These days, waits are typically even higher as more people are aware of the FastPass+ system and everyone can book in advance, in addition to being able to secure 4th, 5th, and additional FP+ experiences at the in-park kiosks. Maximum FastPass+ distribution pushes up wait times as more people arrive with priority.
Here’s Epcot on a non-recommended day with a morning Extra Magic Hour. Wait times here track very closely with what was expected (in green) versus what actually happened (in white). Soarin’ sticks out as being ten minutes low with longer waits lingering later in the evening.
At Animal Kingdom, the expected wait time averages are within two minutes for all attractions with the exception of Kali River Rapids. We’re sort of in between “hot” and “cool” temperatures here in late October, which causes lower waits at Kali as it doesn’t get as hot as early in the day.
So there really isn’t anything here out of the ordinary.
Back to the Studios, it’s 6:15pm on Sunset Boulevard.
Catalina Eddie’s and Rosie’s All-American Cafe are closed for refurbishment through November 19th.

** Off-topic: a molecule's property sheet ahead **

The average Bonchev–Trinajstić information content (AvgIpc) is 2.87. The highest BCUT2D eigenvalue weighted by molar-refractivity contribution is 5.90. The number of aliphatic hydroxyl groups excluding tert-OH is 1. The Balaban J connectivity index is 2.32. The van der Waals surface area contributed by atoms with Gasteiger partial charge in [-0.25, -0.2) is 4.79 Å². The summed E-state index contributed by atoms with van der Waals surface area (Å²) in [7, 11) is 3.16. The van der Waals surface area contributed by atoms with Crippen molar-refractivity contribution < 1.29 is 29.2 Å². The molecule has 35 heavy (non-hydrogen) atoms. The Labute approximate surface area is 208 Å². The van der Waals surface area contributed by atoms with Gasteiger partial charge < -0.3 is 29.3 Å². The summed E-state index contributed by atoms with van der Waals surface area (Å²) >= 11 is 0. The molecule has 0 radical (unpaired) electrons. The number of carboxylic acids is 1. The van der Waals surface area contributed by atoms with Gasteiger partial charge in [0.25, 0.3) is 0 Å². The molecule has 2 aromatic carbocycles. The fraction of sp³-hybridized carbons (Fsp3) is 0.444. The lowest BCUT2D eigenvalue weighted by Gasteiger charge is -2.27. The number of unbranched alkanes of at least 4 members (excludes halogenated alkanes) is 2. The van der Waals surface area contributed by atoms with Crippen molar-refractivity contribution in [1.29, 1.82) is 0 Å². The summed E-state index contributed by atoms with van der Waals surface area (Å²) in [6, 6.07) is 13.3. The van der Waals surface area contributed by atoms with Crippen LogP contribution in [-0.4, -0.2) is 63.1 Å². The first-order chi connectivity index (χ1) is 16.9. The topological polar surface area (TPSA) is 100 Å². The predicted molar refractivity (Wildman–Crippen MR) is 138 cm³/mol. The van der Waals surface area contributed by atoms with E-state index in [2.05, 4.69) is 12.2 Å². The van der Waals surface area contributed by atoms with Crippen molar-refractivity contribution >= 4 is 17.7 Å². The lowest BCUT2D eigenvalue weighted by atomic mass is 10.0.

Walls encircle the area.
As always, you need to be mindful of whether or not the place you’re expecting to eat dinner at is open when you’re planning to visit. Seeing places like Pizza Planet, Backlot Express, and Studio Catering Co. close as early as 5:30pm often surprises people.
Tower of Terror was posting a 90-minute wait. The attraction continues to see wildly fluctuating wait times depending on how many elevators are in service.
A 40-minute posted wait at Rock ‘n’ Roller Coaster, though I don’t see anybody snaking around outside in the queue. It looks like you can more or less walk on.
Sunset Showcase is the name of the new “flex theater” located at the end of Sunset Boulevard. You can sort of see it through the trees over the wall. Beginning December 5th: “The premier engagement at the new Sunset Showcase will be Club Disney, the hottest spot in town for kids and characters alike! You can join Mickey and the gang and take to the dance floor in this electric club environment, where a DJ Club Host spins the perfect playlist mix of your favorite Radio Disney Top 40 songs as the floor and walls come alive with vivid images from classic Disney animation.”
Not particularly exciting at the Studios yet, but they assure me that things are coming.